An intense red glow emanated from the box and the two men stepped back, covering their eyes. Using a tinted glass shield that Gary had in his bag, they took turns staring in wonder at what they had found.
The legend of Agartha did exist, and now they had found the firestone as well. Using a canvas bag that Harrison had brought along for mineral samples, they removed the gem from the box and slid it into the canvas bag. Despite its size, the firestone was lightweight and easily moveable, so Harrison volunteered to carry it.
As they left the castle and began crossing the bridge, the ground began to rumble, and spouts of magma shot out of the lake toward the bridge. The professor told everyone to hurry across, and just as they reached the other side, an enormous wave of magma shot up fifty feet into the air, destroying the bridge. Gary tripped and fell. Rolling over onto his back, he watched as the magma fell back into the lake, but what remained behind made them all shake with fear.
A behemoth of a creature, with skin made from the fires of hell itself stood before them. Gary, too much in shock to move, screamed as a massive foot came down upon him. His body seemed to dissolve instantly. The remaining three ran off in search of a place to hide or escape.
Jenna led the charge as she veered off in the direction of what looked like more caves. Harrison and the professor followed closely behind. The cave was small and barely fit the three of them. They could hear the approach of the beast and feel the heat as it let out a deafening screech.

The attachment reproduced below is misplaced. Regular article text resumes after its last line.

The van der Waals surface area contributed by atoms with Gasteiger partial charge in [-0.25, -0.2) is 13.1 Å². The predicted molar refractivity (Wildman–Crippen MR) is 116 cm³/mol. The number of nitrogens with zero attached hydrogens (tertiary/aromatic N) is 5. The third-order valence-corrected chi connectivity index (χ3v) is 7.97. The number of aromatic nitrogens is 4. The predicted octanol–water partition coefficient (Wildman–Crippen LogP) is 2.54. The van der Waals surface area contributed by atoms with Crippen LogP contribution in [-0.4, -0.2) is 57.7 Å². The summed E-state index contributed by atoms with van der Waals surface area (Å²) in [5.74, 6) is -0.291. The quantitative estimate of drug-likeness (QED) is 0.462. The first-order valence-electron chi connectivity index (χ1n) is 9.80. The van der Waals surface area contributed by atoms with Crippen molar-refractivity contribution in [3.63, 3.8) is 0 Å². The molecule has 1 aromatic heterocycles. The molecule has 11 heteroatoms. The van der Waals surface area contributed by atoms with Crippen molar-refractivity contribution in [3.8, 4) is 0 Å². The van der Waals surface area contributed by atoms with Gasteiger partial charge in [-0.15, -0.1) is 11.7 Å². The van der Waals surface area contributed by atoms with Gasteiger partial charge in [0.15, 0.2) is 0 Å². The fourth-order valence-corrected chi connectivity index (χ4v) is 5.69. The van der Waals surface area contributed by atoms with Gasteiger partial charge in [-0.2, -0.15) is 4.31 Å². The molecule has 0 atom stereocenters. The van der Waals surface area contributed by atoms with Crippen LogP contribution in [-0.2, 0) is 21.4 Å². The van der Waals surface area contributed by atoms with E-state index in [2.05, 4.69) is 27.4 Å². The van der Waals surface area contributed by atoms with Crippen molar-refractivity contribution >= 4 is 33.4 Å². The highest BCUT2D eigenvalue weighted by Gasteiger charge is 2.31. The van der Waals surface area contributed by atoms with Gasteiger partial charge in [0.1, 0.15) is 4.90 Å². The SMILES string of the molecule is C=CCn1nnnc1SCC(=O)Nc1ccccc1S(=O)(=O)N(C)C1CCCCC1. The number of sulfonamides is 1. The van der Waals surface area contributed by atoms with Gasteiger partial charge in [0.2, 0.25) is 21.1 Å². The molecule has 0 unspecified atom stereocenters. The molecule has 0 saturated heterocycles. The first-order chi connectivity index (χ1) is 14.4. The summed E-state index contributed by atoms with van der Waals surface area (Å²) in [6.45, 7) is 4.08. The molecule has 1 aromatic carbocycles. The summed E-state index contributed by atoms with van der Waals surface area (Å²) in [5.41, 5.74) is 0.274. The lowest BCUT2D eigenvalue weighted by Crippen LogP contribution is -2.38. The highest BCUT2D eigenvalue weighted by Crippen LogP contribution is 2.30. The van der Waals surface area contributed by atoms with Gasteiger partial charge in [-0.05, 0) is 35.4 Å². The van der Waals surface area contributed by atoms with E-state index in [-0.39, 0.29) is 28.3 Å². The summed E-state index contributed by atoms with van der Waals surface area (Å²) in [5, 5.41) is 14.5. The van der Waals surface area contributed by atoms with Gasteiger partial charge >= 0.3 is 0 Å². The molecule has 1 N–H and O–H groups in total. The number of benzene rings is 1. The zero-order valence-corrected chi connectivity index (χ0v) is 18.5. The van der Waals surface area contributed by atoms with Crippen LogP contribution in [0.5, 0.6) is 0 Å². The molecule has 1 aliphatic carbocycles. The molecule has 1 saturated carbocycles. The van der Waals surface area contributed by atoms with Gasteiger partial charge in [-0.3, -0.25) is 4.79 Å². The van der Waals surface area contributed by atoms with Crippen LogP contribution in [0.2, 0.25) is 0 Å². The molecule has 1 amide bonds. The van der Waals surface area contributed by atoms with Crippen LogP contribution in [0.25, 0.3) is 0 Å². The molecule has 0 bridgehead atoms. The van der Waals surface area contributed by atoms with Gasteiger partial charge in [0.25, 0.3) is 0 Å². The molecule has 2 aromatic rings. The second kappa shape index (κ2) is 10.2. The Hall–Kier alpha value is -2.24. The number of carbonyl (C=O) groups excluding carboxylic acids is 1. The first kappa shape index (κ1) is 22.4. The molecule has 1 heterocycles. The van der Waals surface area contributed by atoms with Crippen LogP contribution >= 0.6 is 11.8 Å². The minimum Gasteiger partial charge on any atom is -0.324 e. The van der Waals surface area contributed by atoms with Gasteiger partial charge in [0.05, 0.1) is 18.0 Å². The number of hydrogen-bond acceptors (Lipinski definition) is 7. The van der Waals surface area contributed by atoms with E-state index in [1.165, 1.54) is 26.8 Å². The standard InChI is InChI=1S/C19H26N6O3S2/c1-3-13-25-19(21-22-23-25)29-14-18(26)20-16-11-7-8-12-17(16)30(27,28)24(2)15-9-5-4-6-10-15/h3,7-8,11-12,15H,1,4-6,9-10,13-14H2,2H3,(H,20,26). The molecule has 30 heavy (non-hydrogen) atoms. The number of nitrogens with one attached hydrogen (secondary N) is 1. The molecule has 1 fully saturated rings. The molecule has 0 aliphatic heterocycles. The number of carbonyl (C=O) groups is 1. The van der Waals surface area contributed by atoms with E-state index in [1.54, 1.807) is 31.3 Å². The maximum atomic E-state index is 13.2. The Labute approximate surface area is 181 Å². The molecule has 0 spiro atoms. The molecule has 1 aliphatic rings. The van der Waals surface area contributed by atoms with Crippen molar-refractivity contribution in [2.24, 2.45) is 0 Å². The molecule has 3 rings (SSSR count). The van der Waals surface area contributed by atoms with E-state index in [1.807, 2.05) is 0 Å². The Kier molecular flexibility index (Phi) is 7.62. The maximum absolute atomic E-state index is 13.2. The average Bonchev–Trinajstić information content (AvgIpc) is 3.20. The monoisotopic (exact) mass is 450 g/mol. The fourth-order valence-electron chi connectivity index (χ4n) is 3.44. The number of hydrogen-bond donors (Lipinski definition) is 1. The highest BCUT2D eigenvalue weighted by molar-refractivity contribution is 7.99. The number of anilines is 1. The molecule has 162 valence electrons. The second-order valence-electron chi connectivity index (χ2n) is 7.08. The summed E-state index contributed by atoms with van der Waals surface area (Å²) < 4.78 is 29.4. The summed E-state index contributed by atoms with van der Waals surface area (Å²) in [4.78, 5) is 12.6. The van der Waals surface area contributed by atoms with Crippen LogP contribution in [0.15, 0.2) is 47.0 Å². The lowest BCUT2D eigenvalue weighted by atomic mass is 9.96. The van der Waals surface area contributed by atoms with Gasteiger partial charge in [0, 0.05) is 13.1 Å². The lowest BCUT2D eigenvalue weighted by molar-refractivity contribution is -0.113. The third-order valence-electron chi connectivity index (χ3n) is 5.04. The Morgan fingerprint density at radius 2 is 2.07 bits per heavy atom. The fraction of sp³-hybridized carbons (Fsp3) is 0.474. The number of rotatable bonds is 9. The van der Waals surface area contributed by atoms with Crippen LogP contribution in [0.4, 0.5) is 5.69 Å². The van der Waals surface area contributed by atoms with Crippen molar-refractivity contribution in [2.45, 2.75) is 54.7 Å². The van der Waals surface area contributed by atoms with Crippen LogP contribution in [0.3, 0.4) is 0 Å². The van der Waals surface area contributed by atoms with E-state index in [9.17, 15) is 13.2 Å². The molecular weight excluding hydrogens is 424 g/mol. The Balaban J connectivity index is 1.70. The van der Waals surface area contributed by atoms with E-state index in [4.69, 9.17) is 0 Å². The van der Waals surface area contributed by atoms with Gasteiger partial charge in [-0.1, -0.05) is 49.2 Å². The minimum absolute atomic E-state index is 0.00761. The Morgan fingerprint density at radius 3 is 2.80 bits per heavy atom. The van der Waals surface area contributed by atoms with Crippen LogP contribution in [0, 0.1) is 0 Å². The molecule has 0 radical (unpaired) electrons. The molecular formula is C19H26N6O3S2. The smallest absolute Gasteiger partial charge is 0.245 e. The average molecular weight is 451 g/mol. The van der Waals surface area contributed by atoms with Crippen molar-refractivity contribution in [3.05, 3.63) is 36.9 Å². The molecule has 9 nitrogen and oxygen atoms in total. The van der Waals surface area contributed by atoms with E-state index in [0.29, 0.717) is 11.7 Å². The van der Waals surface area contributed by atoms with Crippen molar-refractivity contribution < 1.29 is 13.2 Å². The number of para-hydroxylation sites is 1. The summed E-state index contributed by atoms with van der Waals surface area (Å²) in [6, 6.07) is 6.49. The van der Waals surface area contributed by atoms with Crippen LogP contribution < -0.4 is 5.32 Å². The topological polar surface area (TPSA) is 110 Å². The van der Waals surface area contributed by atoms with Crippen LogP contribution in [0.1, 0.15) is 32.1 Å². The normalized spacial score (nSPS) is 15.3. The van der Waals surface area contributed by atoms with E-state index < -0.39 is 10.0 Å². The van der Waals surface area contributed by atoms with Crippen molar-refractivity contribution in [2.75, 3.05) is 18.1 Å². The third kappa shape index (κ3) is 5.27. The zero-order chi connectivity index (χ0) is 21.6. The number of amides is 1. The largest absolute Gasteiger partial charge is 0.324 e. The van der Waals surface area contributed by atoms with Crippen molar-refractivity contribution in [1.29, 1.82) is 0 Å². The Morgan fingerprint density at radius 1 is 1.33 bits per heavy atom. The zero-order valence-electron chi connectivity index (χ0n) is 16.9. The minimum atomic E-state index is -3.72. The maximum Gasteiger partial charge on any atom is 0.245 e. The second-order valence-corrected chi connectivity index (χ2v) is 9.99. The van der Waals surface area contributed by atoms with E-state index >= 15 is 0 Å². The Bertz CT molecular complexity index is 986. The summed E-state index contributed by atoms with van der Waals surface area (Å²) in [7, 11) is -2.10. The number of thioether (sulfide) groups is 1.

The behemoth stomped upon the ground causing the cave to crack slightly. Suddenly, a fiery claw reached into the cave and pierced the back of Harrison. It dragged Harrison along with the canvas bag housing the firestone, out into the clearing. The professor and his daughter watched in horror as the creature stepped down upon Harrison. As the foot was removed, all that remained, was a black charred silhouette of what was once Harrison. The firestone had also disappeared.
Fearing that they were next, the professor held his daughter tightly to his chest and told her that he loved her. They stood with their eyes closed, waiting for their demise, but nothing happened. The professor opened his eyes and saw that the behemoth had disappeared. He released his grip on Jenna and ventured out of their hideaway. Everything seemed as it once was. The question now, was how would they return to the surface?
They wandered around the cavern, searching for an exit, but there were none that they could see. They had almost given up hope when in the distance, a bright light appeared. Shielding their eyes, they walked toward the light. The air grew colder the closer they got to it.
As they reached the source, they saw a familiar sight, it was the base of the mountain where they had begun their journey. Without hesitation, they rushed through the portal and back into the fresh air of the Earth’s surface. As they turned around, they saw several humanoid figures standing in the distance. They all had an aura to them that suggested that they were immortal beings. The professor raised his hand and waved just as the portal disappeared.
This was a story that he knew nobody would believe, so they kept the discovery of Agartha and the firestone to themselves.
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Very cool story, Greg! Indiana Jones meets Journey to the Center of the Earth with an Eastern flair. I really enjoyed this. Well done!
Thank you. I'm glad you enjoyed it. I tried blending mythology with fantasy and adventure.